If you’ve watched The Lives of Others, you’ve probably noticed that East Germany seems to have been run by the kind of people usually seen only in Templar gatherings in Assassin’s Creed games. Not very friendly, and not really all that interested in self-improvement. [If you haven’t seen it, you should; it’s a really good movie, although it was criticized as being unrealistically optimistic—if you have seen it, let that one sink in—by the guy who runs the Stasi museum in Berlin].

Although she isn’t featured in the movie, Margot Honecker, the wife of President Erich Honecker, seems like she fit in pretty well with the ruling crowd. She died this week, and her obituary is filled with the kinds of details that had she been an American citizen, would have led to the obit starting with a mention of her “complicated” legacy (looking at you, Kissinger). Among her accomplishments:

During her 26 years as the chief architect of East Germany’s educational system, Mrs. Honecker shaped a generation of young minds and, in the process, became one of the most powerful and most feared figures in the repressive communist regime.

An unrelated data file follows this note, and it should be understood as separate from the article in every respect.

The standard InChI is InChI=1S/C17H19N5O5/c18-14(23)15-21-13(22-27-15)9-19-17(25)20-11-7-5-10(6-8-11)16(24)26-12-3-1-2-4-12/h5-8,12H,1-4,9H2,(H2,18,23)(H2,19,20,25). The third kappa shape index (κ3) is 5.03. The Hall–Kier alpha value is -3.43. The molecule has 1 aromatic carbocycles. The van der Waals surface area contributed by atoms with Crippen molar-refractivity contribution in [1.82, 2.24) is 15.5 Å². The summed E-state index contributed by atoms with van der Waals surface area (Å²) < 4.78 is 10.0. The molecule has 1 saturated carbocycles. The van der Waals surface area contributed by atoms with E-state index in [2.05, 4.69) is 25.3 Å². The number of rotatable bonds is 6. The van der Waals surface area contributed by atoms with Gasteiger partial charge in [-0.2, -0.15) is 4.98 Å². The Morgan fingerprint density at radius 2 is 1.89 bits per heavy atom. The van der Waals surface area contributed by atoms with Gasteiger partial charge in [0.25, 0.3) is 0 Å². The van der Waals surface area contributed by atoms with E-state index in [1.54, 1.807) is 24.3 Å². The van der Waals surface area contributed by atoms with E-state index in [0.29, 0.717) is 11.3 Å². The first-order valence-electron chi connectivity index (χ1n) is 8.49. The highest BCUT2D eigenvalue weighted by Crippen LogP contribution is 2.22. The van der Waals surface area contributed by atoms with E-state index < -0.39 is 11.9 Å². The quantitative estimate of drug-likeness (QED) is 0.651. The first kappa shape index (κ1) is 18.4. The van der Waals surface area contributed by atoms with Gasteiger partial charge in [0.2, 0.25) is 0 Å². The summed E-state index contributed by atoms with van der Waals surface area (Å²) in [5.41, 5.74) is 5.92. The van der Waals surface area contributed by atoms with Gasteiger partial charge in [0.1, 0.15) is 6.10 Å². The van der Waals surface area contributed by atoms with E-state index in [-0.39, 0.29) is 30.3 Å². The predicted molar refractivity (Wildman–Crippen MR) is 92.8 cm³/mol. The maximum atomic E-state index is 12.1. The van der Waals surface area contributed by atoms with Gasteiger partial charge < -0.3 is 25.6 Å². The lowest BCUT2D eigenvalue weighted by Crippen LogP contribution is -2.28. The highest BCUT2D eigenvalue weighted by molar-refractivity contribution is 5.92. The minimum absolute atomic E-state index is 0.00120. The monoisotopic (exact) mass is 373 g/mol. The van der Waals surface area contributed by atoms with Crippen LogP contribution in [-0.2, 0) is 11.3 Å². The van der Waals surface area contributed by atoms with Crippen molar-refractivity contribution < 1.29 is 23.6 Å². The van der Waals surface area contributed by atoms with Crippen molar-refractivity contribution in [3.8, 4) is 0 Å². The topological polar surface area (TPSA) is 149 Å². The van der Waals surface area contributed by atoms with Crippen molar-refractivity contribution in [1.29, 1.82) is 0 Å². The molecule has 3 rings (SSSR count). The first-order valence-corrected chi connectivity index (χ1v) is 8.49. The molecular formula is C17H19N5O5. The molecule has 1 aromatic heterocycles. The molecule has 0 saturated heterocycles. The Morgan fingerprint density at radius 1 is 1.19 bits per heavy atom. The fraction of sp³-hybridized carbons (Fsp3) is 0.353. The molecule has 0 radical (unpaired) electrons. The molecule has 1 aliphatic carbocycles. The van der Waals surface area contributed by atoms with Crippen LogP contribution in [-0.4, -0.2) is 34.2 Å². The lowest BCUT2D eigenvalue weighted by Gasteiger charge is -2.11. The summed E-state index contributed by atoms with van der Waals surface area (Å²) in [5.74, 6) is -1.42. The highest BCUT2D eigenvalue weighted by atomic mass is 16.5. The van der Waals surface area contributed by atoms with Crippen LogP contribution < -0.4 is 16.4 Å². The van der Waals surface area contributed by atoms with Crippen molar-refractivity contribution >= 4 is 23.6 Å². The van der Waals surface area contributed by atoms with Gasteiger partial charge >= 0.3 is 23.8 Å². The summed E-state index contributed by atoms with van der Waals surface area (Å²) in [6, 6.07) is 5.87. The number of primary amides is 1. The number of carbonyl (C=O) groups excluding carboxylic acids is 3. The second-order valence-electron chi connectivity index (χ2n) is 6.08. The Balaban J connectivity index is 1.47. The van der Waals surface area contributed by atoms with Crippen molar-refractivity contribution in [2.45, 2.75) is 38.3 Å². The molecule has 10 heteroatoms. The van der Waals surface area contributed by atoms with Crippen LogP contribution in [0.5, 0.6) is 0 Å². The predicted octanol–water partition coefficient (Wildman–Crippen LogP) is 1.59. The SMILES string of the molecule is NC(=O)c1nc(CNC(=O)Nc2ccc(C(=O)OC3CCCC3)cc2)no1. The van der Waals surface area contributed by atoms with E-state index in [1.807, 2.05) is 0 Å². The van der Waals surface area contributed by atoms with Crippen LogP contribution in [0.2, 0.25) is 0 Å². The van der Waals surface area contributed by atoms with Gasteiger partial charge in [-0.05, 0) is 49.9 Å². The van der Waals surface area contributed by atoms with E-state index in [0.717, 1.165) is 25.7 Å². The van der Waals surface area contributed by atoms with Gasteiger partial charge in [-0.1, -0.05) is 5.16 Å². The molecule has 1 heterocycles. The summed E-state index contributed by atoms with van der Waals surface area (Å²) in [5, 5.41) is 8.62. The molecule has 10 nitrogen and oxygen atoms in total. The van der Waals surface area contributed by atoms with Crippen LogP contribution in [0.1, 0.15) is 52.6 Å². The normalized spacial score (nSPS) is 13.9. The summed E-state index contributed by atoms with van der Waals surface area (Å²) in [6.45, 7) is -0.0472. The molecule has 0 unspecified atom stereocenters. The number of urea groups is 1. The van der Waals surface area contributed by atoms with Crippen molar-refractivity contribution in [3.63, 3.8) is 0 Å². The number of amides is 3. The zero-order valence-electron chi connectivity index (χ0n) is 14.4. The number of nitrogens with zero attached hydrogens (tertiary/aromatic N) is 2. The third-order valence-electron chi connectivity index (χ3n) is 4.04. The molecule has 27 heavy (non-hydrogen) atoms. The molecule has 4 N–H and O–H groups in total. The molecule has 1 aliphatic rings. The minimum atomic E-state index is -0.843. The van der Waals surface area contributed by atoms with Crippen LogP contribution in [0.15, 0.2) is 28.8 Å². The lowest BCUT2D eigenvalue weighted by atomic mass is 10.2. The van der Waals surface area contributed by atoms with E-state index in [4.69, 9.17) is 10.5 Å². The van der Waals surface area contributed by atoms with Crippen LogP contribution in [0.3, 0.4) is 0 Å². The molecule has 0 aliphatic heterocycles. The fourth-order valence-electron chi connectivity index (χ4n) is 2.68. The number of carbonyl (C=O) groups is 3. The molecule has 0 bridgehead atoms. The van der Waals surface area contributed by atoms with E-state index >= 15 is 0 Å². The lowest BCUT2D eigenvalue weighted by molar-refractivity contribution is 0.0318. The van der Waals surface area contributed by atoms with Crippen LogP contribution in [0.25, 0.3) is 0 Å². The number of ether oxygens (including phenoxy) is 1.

She was described as the “Purple Witch,” for the tinted wash she used in her hair, and was called the country’s most hated person, after the head of Stasi, the ruthless East German secret police.


As minister of education from 1963 to 1989, Mrs. Honecker shaped a program of indoctrination that began in nursery school, where pictures of the country’s leaders — including her husband’s — were displayed. Teachers were expected to inform on rebellious students.

The Russian language was taught in East German schools, and there were compulsory courses extolling socialism. Beginning in the 1970s, students were required to undergo military training.

“We have to defend socialism with all means,’’ Mrs. Honecker said at a rally in East Berlin in June 1989. “With words, deeds and, yes, with weapons if necessary.”


Afterward, documents suggested that Mrs. Honecker may have instigated a nefarious program of forced adoption in which the children of dissidents were forcibly taken from their homes to be raised by party loyalists. In spite of anecdotal evidence, Mrs. Honecker denied knowing of such a program.


People attempting to escape to the West, she said, were “criminals who today make out that they were political victims.’’

When they were killed at the border by land mines or by armed guards, Mrs. Honecker showed no remorse.

“There was no need for them to climb over the wall,” she said in 2012, “to pay for this stupidity with their lives.”

You know, not to speak ill of the dead or to tell a professional with decades of experience her business, but more than twenty years on, maybe “those dead people deserved what they got for climbing a fence” might not be the most rhetorically effective way to go.